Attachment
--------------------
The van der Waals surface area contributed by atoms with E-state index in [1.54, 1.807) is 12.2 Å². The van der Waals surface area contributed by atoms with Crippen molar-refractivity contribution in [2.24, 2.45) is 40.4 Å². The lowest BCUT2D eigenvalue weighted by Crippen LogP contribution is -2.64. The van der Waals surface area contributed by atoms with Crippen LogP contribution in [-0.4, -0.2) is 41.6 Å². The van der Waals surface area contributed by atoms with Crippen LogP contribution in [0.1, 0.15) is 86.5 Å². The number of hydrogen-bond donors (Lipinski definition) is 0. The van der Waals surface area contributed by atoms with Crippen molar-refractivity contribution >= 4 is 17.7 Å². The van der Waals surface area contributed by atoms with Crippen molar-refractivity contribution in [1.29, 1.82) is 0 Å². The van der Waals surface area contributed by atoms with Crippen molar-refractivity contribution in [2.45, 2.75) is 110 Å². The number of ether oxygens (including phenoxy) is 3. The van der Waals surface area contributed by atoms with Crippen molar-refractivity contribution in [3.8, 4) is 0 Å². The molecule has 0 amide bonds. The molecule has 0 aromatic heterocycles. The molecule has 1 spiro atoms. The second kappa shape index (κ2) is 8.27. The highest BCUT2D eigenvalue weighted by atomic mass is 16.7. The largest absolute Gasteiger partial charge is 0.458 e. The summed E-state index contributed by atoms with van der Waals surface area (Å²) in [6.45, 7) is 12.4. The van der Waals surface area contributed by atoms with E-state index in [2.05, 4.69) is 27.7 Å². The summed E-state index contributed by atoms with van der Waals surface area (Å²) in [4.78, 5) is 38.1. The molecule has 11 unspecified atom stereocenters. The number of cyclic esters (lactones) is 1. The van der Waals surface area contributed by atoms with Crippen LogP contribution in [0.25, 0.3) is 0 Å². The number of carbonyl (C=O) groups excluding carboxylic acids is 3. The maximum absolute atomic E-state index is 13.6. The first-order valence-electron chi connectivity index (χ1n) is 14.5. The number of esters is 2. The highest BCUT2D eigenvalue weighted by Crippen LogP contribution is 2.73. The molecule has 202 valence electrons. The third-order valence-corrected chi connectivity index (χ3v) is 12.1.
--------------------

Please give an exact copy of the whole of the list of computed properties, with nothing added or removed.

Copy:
The van der Waals surface area contributed by atoms with E-state index in [1.54, 1.807) is 12.2 Å². The van der Waals surface area contributed by atoms with Crippen molar-refractivity contribution in [2.24, 2.45) is 40.4 Å². The lowest BCUT2D eigenvalue weighted by Crippen LogP contribution is -2.64. The van der Waals surface area contributed by atoms with Crippen LogP contribution in [-0.4, -0.2) is 41.6 Å². The van der Waals surface area contributed by atoms with Crippen LogP contribution in [0.1, 0.15) is 86.5 Å². The number of hydrogen-bond donors (Lipinski definition) is 0. The van der Waals surface area contributed by atoms with Crippen molar-refractivity contribution >= 4 is 17.7 Å². The van der Waals surface area contributed by atoms with Crippen molar-refractivity contribution in [1.29, 1.82) is 0 Å². The van der Waals surface area contributed by atoms with Crippen molar-refractivity contribution in [2.45, 2.75) is 110 Å². The number of ether oxygens (including phenoxy) is 3. The van der Waals surface area contributed by atoms with Crippen molar-refractivity contribution in [3.8, 4) is 0 Å². The molecule has 0 amide bonds. The molecule has 0 aromatic heterocycles. The molecule has 1 spiro atoms. The second kappa shape index (κ2) is 8.27. The highest BCUT2D eigenvalue weighted by atomic mass is 16.7. The largest absolute Gasteiger partial charge is 0.458 e. The summed E-state index contributed by atoms with van der Waals surface area (Å²) in [6.45, 7) is 12.4. The van der Waals surface area contributed by atoms with E-state index in [2.05, 4.69) is 27.7 Å². The summed E-state index contributed by atoms with van der Waals surface area (Å²) in [4.78, 5) is 38.1. The molecule has 11 unspecified atom stereocenters. The number of cyclic esters (lactones) is 1. The van der Waals surface area contributed by atoms with Crippen LogP contribution in [0.25, 0.3) is 0 Å². The number of carbonyl (C=O) groups excluding carboxylic acids is 3. The maximum absolute atomic E-state index is 13.6. The first-order valence-electron chi connectivity index (χ1n) is 14.5. The number of esters is 2. The highest BCUT2D eigenvalue weighted by Crippen LogP contribution is 2.73. The molecule has 202 valence electrons. The third-order valence-corrected chi connectivity index (χ3v) is 12.1.